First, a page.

2. Sheep will not try fences,They are content with what they have. Goats are difficult animals to keep in. they will go under or over or through most any fence, unless of course they decide to just open the gate. Spiritual goats are always trying the boundaries; always trying to see how close to the edge they can get. They are not content with the boundaries placed by God in their lives.

3.Sheep have 1-3 babies at a time. They keep their babies by their side at all times, nursing them frequently. A mama sheep isn’t much of a threat to any predator, but she will stand and fight to the death to protect her baby.

Goats have many babies (2-5) at a time. They leave them for long periods of time coming back only to nurse a couple of times a day. If a predator comes it may fight the predator  But if it comes to a choice between her baby and her own life, she will run away; abandon her kids.

We should be spiritual sheep when caring for our spiritual lambs.

We should “mother” our new converts like sheep.

We should become a part of their lives, helping them to learn to “eat” the pure Word of God.

We need to teach them the dangers of “eating” the wrong things and trying the boundaries.

We should defend them from Satan to the death.

By now, a goat’s characteristics should be clear. They are not evil, but some of their traits could be deadly—spiritually—if found in a Christian. What would we call a Christian who is unpredictable? A goat! Or one who thinks he is above it all? A goat! Or one who independently does his own thing? A goat! What would we call a Christian who wants to take over, has trouble functioning in a group, and does not want to be led? A goat!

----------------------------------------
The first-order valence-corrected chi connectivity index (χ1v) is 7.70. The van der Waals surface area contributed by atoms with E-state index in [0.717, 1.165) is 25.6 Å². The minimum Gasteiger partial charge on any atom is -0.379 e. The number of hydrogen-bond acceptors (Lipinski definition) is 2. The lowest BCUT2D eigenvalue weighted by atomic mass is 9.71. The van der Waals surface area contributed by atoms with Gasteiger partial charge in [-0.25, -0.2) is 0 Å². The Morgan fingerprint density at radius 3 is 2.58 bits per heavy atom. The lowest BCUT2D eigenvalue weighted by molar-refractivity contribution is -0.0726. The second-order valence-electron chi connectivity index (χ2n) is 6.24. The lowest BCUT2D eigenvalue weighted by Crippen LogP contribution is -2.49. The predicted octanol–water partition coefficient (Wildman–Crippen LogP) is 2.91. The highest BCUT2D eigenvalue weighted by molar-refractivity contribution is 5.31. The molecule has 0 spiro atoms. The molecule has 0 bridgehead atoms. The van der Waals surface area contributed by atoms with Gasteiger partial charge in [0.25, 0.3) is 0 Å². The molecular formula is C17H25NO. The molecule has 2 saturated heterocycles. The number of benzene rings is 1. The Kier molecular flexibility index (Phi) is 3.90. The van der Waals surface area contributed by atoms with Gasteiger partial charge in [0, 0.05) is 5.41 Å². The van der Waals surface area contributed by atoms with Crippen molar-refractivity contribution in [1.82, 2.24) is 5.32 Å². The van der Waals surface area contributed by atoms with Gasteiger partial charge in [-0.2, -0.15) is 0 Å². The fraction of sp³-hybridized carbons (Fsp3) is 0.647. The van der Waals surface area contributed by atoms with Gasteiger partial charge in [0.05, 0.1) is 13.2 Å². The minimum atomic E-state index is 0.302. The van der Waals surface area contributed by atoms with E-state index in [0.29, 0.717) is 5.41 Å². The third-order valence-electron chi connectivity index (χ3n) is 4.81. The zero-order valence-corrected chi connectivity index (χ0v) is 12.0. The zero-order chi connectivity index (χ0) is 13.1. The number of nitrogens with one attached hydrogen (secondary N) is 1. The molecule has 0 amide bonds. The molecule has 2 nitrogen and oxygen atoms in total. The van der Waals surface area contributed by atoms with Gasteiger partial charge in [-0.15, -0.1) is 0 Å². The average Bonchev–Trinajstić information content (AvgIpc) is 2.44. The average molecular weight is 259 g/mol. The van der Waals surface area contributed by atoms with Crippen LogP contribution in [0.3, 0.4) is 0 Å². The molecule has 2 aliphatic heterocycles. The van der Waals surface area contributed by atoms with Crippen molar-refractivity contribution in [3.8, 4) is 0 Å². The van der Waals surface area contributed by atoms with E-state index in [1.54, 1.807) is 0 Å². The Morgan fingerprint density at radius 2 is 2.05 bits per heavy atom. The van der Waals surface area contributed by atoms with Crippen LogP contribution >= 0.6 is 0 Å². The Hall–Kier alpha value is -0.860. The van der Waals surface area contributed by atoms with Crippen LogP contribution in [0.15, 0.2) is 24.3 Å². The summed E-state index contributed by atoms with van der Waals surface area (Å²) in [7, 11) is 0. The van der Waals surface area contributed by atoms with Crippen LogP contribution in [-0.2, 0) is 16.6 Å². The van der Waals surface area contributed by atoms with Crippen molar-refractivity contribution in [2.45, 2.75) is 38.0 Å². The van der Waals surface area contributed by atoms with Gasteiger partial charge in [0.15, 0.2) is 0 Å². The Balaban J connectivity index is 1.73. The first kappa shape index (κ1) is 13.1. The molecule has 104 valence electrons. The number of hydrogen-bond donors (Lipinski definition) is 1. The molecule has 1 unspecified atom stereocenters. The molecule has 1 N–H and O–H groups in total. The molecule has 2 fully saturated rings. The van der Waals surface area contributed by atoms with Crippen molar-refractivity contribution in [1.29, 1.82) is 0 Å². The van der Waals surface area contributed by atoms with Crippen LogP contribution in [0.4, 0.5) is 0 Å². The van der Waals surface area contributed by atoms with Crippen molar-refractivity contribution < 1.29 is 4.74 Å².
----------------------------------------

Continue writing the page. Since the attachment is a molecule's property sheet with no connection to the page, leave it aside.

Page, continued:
Goats in a congregation tend to divide it, leading the sheep astray.

Many of us probably have goat-like characteristics. Some good, some bad. Most of us know these things about ourselves, and we try hard not to admit them. But now that we understand the biblical metaphor about goats, and what Christ says their ultimate end will be, we can look on this side of ourselves in a more urgent light.

A Christian cannot stand still, yet not all movement is proper growth. A Christian’s life must move in the right direction, along the path that leads to the Kingdom of God. We do not want to be sidetracked, to follow a road of our own choosing, on a whim or out of stubbornness or independence.

A sheep follows its Shepherd, peacefully moving forward with the flock. He is content to be led because he has faith in Him. A sheep responds to his Shepherd’s voice and goes where He directs.

A goat follows only its own lead, creating disunity when he comes in contact with others in the flock. Because of his independent nature, he often finds himself in contention with the Shepherd for leadership of the flock, leading some astray. A goat often eats things sheep would avoid because they have no value and cause sickness.

Therefore you will know the sheep from the goats by their behavior. Sheep will do the will of the Shapherd while goats are rebellious and in it for themselves. This is the point of this whole parable,  Jesus is saying the sheep will show compassion and feed, clothe, and take of others. While goats will only do it if they have something to gain out of it.

These are serious spiritual characteristics. Which are you, a sheep or a goat?

The core message of the Parable of the Sheep and Goats is that God’s people will love others. Good works will result from our relationship to the Shepherd. Followers of Christ will treat others with kindness, serving them as if they were serving Christ Himself. The unregenerate live in the opposite manner. While “goats” can indeed perform acts of kindness and charity, their hearts are not right with God, and their actions are not for the right purpose – to honor and worship God.

 

[1] Craig Blomberg, Matthew, vol. 22, The New American Commentary (Nashville: Broadman & Holman Publishers, 1992), 376.